Yep, this is why there’s no easy answer, nor one single correct approach.

I seldom talk about fringe types at all, and if I do it’s without ever mentioning them by name (what I often do with professional adversaries, too), nor where, specifically, the hatred was spread. If there’s a website involved, I never link to it, at best linking only to a mainstream site that links to the offending site (again, something I do with professional adversaries, too). This allows me to talk about the bad ideas without giving the person explicit search engine points, or their site any added traffic. This is my compromise.

The issue for me is NEVER any specific bigot or hatemonger, unless they run for public office; instead, it’s their bad ideas I want to take on, and to challenge their bigotry. That’s what’s dangerous, not the person himself (because, after all, it’s almost always a male…). In this way, I can focus on the substance of what they did or said without giving the person any attention. As an added bonus, this is the ultimate in disrespect of the person doing or saying the awful things—it’s treating them as if they don’t exist.

Most of the time, though, my response doesn’t even directly mention whatever incident/person I’m commenting on. Instead of talking about the latest absurd pronouncement of a hate radio host or a professional opponent of LGBT people, I’ll talk about their bad idea, why it’s bad, and what the better idea is. It’s true that some people won’t know what, specifically, led to my commentary, but putting better ideas “out there” is always the main point for me, not talking about why someone else is wrong or dangerous. There are always exceptions, of course.

Up until this point, most of what I’ve been talking about has been blogging or things I share online. These are the things that I control. But what about stuff others share?

Commenting on what other people post also invites the same debate: To help publicise or not? The vast majority of people who see a post on social media are “lurkers”, that is, people who see it and say nothing. Since something about the bigot has already been shared, the choice is whether these lurkers should see others’ silence, or people standing up to hatred, bigotry, and the promotion of evil.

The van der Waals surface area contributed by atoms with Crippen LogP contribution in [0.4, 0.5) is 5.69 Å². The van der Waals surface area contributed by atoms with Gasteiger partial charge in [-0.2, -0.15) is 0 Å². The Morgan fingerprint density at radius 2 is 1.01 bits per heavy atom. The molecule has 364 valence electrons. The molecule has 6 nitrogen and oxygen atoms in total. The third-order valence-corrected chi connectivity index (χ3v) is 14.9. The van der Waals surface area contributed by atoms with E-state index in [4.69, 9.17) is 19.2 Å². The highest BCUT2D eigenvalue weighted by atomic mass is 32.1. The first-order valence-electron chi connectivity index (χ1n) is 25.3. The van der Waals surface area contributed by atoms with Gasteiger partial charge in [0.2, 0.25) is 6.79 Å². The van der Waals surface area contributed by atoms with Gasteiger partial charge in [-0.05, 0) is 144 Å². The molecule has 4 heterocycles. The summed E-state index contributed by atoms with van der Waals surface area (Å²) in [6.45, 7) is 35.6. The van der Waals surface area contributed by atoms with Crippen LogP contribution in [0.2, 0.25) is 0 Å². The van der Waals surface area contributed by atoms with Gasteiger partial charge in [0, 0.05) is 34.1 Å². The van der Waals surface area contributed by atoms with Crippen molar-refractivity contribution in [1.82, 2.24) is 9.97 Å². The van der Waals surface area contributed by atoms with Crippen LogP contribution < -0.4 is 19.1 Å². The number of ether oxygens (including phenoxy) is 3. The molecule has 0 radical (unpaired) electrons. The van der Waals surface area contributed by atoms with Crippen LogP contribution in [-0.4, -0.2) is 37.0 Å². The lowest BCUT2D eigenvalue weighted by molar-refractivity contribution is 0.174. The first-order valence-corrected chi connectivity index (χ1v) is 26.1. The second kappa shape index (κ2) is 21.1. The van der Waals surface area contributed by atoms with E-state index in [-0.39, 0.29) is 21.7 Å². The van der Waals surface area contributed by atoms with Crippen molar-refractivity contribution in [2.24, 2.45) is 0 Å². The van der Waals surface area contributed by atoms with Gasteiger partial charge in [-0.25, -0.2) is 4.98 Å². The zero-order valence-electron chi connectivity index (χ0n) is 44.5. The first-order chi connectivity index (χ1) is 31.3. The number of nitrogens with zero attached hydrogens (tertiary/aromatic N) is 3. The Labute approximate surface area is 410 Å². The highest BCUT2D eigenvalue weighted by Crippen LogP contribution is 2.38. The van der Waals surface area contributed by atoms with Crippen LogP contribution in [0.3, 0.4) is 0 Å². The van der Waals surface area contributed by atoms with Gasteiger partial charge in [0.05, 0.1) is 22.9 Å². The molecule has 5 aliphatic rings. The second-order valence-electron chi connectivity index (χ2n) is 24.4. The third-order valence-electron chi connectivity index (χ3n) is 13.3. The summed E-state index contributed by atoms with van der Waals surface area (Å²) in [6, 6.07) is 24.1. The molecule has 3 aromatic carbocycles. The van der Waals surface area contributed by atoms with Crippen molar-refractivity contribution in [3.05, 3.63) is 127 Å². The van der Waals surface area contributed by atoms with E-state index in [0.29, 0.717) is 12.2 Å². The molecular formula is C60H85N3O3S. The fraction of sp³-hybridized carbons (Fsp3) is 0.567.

I don’t decide the same way every time, but when I respond it’s usually to make a larger point, to draw connections to larger issues, or to provide missing facts—unless I’m in a bad mood or otherwise pissed-off, in which case all bets are off. Being human is messy.

Whether we choose to respond to expressions of prejudice and bigotry is a personal decision that can only be made by ourselves. We can express our feelings about others’ decisions, but we mustn’t condemn those who choose differently than we would—assuming, of course, that their response remains somewhere in the realm of legitimate discourse, that it isn’t as bad as what they’re condemning (no threats or incitement of violence, for example, either explicit or implied—and it’s sad that these days I have to say what should be bloody obvious!).

I absolutely support the right of people to make their own decisions—to ignore outrageous bigotry completely or take it on by name. That’s their choice to make, not mine to make for them. At any particular moment, we can only do what we think is right, even if we’re wrong.

Personally, I think it's awesome that people want to respond to outrageous acts or expressions of bigotry. I also think that it’s great that people struggle with how to choose to respond. This is why good people will always triumph over bad people.

This post was inspired by a Facebook discussion I had with my friend Andy. We bloggers take inspiration wherever we find it!